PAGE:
The past couple months have been rough…well the past 6 months have been challenging…well, the past…it seems like there is no end to the challenges.
Challenges are there to grow us and when we don’t pay attention, it will repeat itself in one form or the other until we get the lesson. The world – the earth and our fellow humans are begging for growth and change. The thing is also, that change and growth can feel painful. That’s how it’s always been; but I believe in us. God gave us everything we need to grow and change.
I’ve blogged about a lot of things here over the years, and I’m grateful to all who thought my sharing was worthy of a following. Moving forward, this blog will be my place for personal expression. I am a consummately curious person and so who knows what topics will pass here. It’s all good if you feel you need to leave, but I hope you’ll stay so we can converse, share ideas and learn from each other.
Which brings me to this post.
As citizens of the United States (or any country), politics has to be removed from the category of “four-letter words”. Politics is something that affects us ALL and is part of our daily lives whether we are comfortable talking about it or not. I grew up in Trinidad and in many other places around the world, talking about what’s happening in the political arena is acceptable dinner conversation. But in the US, it’s bad manners. Can we grow up already? I mean, why do we not want to talk about something that affects all aspects of our lives? (Hint: We such at Emotional Literacy and are great and avoiding pain.)
While politics is one painful conversation, it seems #BlackLivesMatter is another.
I don’t know how someone saying “please give me the same chance at living and making a life, as everyone else,” has become a politically painful conversation.
Well, I do know, because so many of us have unresolved pain and we are not emotionally literate enough to deal with it or even seek help for it. Brene Brown’s social research shows that it is easier to off-put our hurt on others (make other’s hurt too) than it is to work through our own pain.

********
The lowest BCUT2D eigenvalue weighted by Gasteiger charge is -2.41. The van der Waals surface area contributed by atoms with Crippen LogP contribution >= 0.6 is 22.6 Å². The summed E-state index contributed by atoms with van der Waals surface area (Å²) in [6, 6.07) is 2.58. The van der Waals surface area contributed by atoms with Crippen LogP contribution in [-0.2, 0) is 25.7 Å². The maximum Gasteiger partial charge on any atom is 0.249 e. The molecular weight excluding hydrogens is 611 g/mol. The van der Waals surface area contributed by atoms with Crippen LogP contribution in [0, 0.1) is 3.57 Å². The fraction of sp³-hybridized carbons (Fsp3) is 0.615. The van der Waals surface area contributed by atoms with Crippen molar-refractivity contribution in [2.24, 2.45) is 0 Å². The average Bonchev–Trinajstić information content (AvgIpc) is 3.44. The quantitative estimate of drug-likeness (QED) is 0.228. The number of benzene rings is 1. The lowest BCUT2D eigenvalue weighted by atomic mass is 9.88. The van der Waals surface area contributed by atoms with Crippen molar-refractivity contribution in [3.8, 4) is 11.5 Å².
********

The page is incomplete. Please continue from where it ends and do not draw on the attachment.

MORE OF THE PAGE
Also, the US has never done any racial reckoning – unlike countries like South Africa and Rwanda. If you look at the reconciliation work done in Rwanda, an integral part of that was people being allowed to tell their story to the masses without retribution and with the knowledge that they were heard. Taking personal defense downplays the person telling their experience. Bishop Tutu lays it out nicely in his book “The Book Of Forgiving”.
If you think reconciling work is not for the US, think again. President L. B. Johnson, when signing the Civil Rights Act in 1964 said, “This Civil Rights Act is a challenge to all of us to go to work in our communities and our states, in our homes and in our hearts, to eliminate the last vestiges of injustice in our beloved country.” Yet here we are AGAIN in 2020. We haven’t done enough work on the “hearts” part.
Which brings me to the #AllLivesMatter folks who are silent on things that affect all lives such as:
“U.S. Customs and Border Protection broke the law by misusing money meant for medical care and food for those in immigration detention – https://www.latimes.com/california/story/2020-06-11/gao-report-cbp-misused-emergency-funds-meant-for-immigrant-care-on-dog-food-and-dirt-bikes;
and the fact that we can always find money for fighter jets but the United States Postal Service, the only way military service personal can receive mail, has been floundering for 14+ years and not the option to fix it is to slow down service (which already slowed due to COVID-19 – https://fortune.com/2020/07/24/usps-mail-delivery-postmaster-general-louis-dejoy-us-postal-service/.
And then there’s COVID-19. I don’t have the energy to get into this one because Black lives are also on the line and have been through the history of the United States. If I can be killed without repercussion while running away (not lunging at the police with a knife as seen in this video; btw the accomplice was taken into custody alive and well), then I have a bigger problem than COVID-19.
So as Kendi said, we can no longer be “not racist” we have to be proactively “anti-racist”.
To that end, here is my contribution to help move us forward to being anti-racist. I am learning and doing the work on me, I hope you will too: antiracist.enjoyingbeing.me.